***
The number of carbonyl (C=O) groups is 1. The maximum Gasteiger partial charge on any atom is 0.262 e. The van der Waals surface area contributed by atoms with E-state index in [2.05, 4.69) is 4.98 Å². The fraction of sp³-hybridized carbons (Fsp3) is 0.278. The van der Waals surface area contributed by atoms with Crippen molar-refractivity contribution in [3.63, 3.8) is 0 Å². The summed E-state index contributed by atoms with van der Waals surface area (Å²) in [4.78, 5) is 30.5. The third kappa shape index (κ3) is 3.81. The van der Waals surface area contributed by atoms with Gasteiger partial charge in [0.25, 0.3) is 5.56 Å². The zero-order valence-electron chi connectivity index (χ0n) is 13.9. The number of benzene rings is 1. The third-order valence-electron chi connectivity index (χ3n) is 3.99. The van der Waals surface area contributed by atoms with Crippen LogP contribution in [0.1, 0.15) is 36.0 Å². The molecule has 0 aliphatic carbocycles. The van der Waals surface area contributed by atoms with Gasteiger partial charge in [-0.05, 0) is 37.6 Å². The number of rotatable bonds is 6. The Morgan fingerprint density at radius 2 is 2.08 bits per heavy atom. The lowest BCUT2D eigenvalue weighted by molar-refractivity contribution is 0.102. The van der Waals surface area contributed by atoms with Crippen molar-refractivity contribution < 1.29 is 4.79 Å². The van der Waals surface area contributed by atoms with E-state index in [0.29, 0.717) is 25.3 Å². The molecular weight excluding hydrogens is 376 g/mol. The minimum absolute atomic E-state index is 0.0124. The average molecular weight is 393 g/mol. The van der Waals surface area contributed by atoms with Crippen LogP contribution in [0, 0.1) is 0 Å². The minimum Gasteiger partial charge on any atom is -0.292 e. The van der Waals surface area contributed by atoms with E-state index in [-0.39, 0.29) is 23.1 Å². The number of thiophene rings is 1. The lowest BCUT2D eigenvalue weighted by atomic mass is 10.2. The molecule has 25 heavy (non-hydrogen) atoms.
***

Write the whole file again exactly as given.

The number of carbonyl (C=O) groups is 1. The maximum Gasteiger partial charge on any atom is 0.262 e. The van der Waals surface area contributed by atoms with E-state index in [2.05, 4.69) is 4.98 Å². The fraction of sp³-hybridized carbons (Fsp3) is 0.278. The van der Waals surface area contributed by atoms with Crippen molar-refractivity contribution in [3.63, 3.8) is 0 Å². The summed E-state index contributed by atoms with van der Waals surface area (Å²) in [4.78, 5) is 30.5. The third kappa shape index (κ3) is 3.81. The van der Waals surface area contributed by atoms with Gasteiger partial charge in [0.25, 0.3) is 5.56 Å². The zero-order valence-electron chi connectivity index (χ0n) is 13.9. The number of benzene rings is 1. The third-order valence-electron chi connectivity index (χ3n) is 3.99. The van der Waals surface area contributed by atoms with Crippen LogP contribution in [0.1, 0.15) is 36.0 Å². The molecule has 0 aliphatic carbocycles. The van der Waals surface area contributed by atoms with Gasteiger partial charge in [-0.05, 0) is 37.6 Å². The number of rotatable bonds is 6. The Morgan fingerprint density at radius 2 is 2.08 bits per heavy atom. The lowest BCUT2D eigenvalue weighted by molar-refractivity contribution is 0.102. The van der Waals surface area contributed by atoms with Crippen molar-refractivity contribution < 1.29 is 4.79 Å². The van der Waals surface area contributed by atoms with E-state index in [0.29, 0.717) is 25.3 Å². The molecular weight excluding hydrogens is 376 g/mol. The minimum absolute atomic E-state index is 0.0124. The average molecular weight is 393 g/mol. The van der Waals surface area contributed by atoms with Crippen LogP contribution in [0, 0.1) is 0 Å². The minimum Gasteiger partial charge on any atom is -0.292 e. The van der Waals surface area contributed by atoms with E-state index in [-0.39, 0.29) is 23.1 Å². The number of thiophene rings is 1. The lowest BCUT2D eigenvalue weighted by atomic mass is 10.2. The molecule has 25 heavy (non-hydrogen) atoms.